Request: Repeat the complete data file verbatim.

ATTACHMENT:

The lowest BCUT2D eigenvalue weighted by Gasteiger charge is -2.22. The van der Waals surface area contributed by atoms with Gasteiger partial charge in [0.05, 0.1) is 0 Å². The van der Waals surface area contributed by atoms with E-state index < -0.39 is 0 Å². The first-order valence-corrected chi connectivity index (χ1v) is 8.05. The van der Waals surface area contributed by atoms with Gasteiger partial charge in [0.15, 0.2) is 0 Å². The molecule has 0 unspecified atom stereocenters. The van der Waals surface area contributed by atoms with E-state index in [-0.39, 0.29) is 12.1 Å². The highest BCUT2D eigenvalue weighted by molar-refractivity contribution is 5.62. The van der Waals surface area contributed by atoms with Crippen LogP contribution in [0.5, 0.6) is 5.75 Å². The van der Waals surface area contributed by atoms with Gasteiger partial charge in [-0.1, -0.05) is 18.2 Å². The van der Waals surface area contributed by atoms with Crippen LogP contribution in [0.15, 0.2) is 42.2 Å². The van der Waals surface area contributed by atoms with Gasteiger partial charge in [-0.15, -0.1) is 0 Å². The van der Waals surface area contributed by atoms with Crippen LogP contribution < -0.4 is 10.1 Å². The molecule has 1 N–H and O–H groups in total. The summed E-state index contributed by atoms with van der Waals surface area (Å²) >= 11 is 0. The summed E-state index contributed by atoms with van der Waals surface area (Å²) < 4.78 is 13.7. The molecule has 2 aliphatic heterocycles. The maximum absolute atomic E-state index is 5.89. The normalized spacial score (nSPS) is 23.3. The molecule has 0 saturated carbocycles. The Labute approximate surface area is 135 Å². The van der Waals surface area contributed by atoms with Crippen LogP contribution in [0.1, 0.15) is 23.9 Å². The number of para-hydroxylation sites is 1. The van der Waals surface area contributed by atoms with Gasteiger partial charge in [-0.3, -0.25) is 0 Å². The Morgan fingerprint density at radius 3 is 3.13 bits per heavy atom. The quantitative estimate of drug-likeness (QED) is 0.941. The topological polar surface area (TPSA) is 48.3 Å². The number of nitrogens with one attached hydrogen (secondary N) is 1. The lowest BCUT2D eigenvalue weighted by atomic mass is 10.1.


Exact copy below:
The lowest BCUT2D eigenvalue weighted by Gasteiger charge is -2.22. The van der Waals surface area contributed by atoms with Gasteiger partial charge in [0.05, 0.1) is 0 Å². The van der Waals surface area contributed by atoms with E-state index < -0.39 is 0 Å². The first-order valence-corrected chi connectivity index (χ1v) is 8.05. The van der Waals surface area contributed by atoms with Gasteiger partial charge in [0.15, 0.2) is 0 Å². The molecule has 0 unspecified atom stereocenters. The van der Waals surface area contributed by atoms with E-state index in [-0.39, 0.29) is 12.1 Å². The highest BCUT2D eigenvalue weighted by molar-refractivity contribution is 5.62. The van der Waals surface area contributed by atoms with Crippen LogP contribution in [0.5, 0.6) is 5.75 Å². The van der Waals surface area contributed by atoms with Gasteiger partial charge in [-0.1, -0.05) is 18.2 Å². The van der Waals surface area contributed by atoms with Crippen LogP contribution in [0.15, 0.2) is 42.2 Å². The van der Waals surface area contributed by atoms with Gasteiger partial charge in [-0.15, -0.1) is 0 Å². The van der Waals surface area contributed by atoms with Crippen LogP contribution < -0.4 is 10.1 Å². The molecule has 1 N–H and O–H groups in total. The summed E-state index contributed by atoms with van der Waals surface area (Å²) >= 11 is 0. The summed E-state index contributed by atoms with van der Waals surface area (Å²) < 4.78 is 13.7. The molecule has 2 aliphatic heterocycles. The maximum absolute atomic E-state index is 5.89. The normalized spacial score (nSPS) is 23.3. The molecule has 0 saturated carbocycles. The Labute approximate surface area is 135 Å². The van der Waals surface area contributed by atoms with Crippen LogP contribution in [0.1, 0.15) is 23.9 Å². The number of para-hydroxylation sites is 1. The van der Waals surface area contributed by atoms with Gasteiger partial charge in [-0.3, -0.25) is 0 Å². The Morgan fingerprint density at radius 3 is 3.13 bits per heavy atom. The quantitative estimate of drug-likeness (QED) is 0.941. The topological polar surface area (TPSA) is 48.3 Å². The number of nitrogens with one attached hydrogen (secondary N) is 1. The lowest BCUT2D eigenvalue weighted by atomic mass is 10.1.